"The Monroe site really only ever had potential as an off-price project," Hurley said, such as an outlet mall. But with Bass Pro Shops moving into the redeveloped Forest Fair Mall, Taubman's list of potential tenants was shortened, he said.
Sprawl opponents, such as Brand, are claiming a "historic" victory, saying this is the first sprawling project in Southwest Ohio reversed by a massive public outcry.
But what about the other malls on Tristate drawing boards? None are attracting the fire the Taubman project has, probably because none need a $22 million, state-backed interchange to open. But four of the other five proposed malls are located in prime sprawl territory north of I-275 between I-71 and I-75.
At the same time, older malls are struggling to attract new shoppers, who are being lured to bigger specialty stores with flashier environments. At least two existing malls — Beechmont and Forest Fair — are being redeveloped to meet these new demands.
The Next Wave
The first of the new malls — the 350,000-square-foot, open-air Rookwood Commons — is opening Aug. 1 next to the existing Rookwood Pavilion in Norwood, the only new project inside the I-275 belt. It includes 45 stores, half of which are new to Cincinnati, such as the organic grocer Wild Oats, according to Mark Fallon, director of real estate for project developer Jeffrey Anderson Real Estate.
Of the new malls, Brand likes this one the best because it's located in an older neighborhood on a previously occupied site. We should be filling in our cities with these type of projects before we spread beyond the suburbs, he said.
Fallon also is redeveloping Beechmont Mall into an open-air center anchored by existing tenants Lazarus, Kmart, Thriftway and others. Basically, the mall would lose its roof and be reopened with a new mix of stores, possibly in November 2001. Other proposed or in-progress malls include:
· Union Town Centre, located just off I-75, which will be a high-end, mixed-use project with 400,000 square feet of retail space, according to David Kass, vice president of retail development for Columbus, Ohio-based Continental Real Estate, the project's developer.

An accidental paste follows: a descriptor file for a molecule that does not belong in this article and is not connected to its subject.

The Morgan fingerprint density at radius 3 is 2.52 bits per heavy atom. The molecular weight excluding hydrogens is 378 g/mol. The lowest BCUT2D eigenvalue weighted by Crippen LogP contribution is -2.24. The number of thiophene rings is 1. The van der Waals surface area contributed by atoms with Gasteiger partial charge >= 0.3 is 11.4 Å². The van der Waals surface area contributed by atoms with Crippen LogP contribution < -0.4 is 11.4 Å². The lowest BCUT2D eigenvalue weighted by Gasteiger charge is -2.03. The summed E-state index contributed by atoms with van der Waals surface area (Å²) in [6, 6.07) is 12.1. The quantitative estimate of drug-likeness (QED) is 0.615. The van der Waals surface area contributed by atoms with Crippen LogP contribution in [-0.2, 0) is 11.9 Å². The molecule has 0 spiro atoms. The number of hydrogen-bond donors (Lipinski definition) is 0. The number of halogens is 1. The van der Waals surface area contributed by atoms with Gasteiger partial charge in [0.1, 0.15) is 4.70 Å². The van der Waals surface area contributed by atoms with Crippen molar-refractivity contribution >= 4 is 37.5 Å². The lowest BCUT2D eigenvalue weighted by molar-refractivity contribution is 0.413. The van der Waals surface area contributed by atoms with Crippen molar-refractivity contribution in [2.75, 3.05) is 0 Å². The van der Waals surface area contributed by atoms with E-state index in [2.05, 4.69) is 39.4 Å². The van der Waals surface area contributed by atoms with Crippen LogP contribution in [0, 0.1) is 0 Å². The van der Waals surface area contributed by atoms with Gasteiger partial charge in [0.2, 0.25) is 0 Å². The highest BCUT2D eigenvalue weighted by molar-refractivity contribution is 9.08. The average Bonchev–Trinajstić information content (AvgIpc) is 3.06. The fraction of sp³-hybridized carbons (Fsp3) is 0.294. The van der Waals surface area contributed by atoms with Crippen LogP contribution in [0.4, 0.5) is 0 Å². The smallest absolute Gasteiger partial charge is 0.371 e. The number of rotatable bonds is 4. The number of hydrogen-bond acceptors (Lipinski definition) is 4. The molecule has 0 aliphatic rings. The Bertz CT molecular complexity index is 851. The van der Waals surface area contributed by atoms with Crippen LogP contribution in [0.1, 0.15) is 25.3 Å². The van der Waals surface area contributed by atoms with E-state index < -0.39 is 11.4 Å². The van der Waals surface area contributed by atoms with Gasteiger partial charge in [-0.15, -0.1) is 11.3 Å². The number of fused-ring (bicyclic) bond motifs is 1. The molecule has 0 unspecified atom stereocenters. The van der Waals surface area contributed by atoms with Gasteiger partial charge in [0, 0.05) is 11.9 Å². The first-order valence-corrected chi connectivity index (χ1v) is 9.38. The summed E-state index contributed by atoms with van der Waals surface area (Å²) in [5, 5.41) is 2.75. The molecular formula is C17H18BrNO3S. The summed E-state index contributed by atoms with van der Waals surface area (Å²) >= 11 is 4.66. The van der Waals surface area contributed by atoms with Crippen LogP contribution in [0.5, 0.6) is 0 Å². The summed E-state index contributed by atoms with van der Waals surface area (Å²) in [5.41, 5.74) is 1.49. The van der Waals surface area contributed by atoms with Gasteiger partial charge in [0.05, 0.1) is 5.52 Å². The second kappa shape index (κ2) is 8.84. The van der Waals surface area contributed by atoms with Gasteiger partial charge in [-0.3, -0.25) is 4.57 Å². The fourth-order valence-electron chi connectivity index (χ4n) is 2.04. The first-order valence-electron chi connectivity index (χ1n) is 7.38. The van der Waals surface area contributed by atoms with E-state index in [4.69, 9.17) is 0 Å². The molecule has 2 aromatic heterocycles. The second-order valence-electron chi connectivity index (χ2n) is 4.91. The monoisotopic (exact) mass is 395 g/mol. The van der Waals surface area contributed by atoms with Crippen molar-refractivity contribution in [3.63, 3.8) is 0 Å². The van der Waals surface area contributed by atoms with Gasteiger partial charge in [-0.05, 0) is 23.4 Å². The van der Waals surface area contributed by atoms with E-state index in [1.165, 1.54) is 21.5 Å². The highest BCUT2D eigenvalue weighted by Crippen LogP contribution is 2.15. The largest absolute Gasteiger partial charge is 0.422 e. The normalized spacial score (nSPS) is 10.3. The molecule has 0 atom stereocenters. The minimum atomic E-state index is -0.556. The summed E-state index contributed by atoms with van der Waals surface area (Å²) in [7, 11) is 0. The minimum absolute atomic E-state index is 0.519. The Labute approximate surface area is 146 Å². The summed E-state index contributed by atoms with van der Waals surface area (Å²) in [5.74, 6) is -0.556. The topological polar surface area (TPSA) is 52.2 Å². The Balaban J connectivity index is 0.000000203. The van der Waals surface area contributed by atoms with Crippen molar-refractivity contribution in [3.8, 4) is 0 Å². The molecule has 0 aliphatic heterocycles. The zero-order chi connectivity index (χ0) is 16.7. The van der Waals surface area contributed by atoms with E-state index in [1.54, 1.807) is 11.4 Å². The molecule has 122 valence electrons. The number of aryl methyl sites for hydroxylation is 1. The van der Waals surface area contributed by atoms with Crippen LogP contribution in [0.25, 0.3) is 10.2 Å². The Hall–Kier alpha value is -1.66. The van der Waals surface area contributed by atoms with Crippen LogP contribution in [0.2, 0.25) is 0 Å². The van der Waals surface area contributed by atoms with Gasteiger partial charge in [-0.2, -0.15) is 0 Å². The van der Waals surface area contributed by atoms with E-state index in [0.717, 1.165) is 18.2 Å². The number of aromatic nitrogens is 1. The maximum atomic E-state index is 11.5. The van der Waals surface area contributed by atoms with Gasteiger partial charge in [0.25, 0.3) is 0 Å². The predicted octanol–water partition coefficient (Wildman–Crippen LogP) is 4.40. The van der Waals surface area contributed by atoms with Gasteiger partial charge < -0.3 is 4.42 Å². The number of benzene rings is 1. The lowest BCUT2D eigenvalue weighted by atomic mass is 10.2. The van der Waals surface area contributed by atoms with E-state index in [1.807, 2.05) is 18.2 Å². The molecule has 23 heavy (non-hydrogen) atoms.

The project, which hasn't announced retail anchors yet, also will include two or three hotels; 200,000 square feet of office space; and about 400 upscale, multi-family apartments and townhouses with brick sidewalks and other enhancements, Kass said.
· In November, a redeveloped 1.5 million-square-foot Forest Fair Mall will unveil a 144,000-square-foot Bass Pro Shops plus Burlington Coat Factory, Media Play and another anchor tenant to be announced soon, according to James Goldsmith, president of Gator Investments of Miami, Fla., the mall's owner.
A 10-screen Showcase Cinemas is expected to open in August or September 2001, about the same time as the mall's grand reopening, complete with a refreshed stock of 120 specialty stores.
· The open-air Deerfield Town Centre is expected to have 360,000 square feet of retail on a 10-acre site, but plans are very preliminary and no anchors are signed yet, said Ernie Reno, spokesperson for Duke Weeks Realty.
"And I don't anticipate that will happen at least for a couple of months," Reno said. "The only thing I know for sure is that the land is in the process of being assembled."
The best-case scenario is opening the mall in spring 2001 at the intersection of Mason-Montgomery and Irwin Simpson roads. "That's a fairly aggressive timetable," he said.
· The Rouse Company of Maryland is working on a Nordstrom-anchored mall across the street from the Deerfield Town Centre. Plans are preliminary, but Rouse hopes to open it in 2003 with a 144,000-square-foot, two-level Nordstrom store and two other undetermined anchors, according to Rouse spokesperson Nancy Taylor.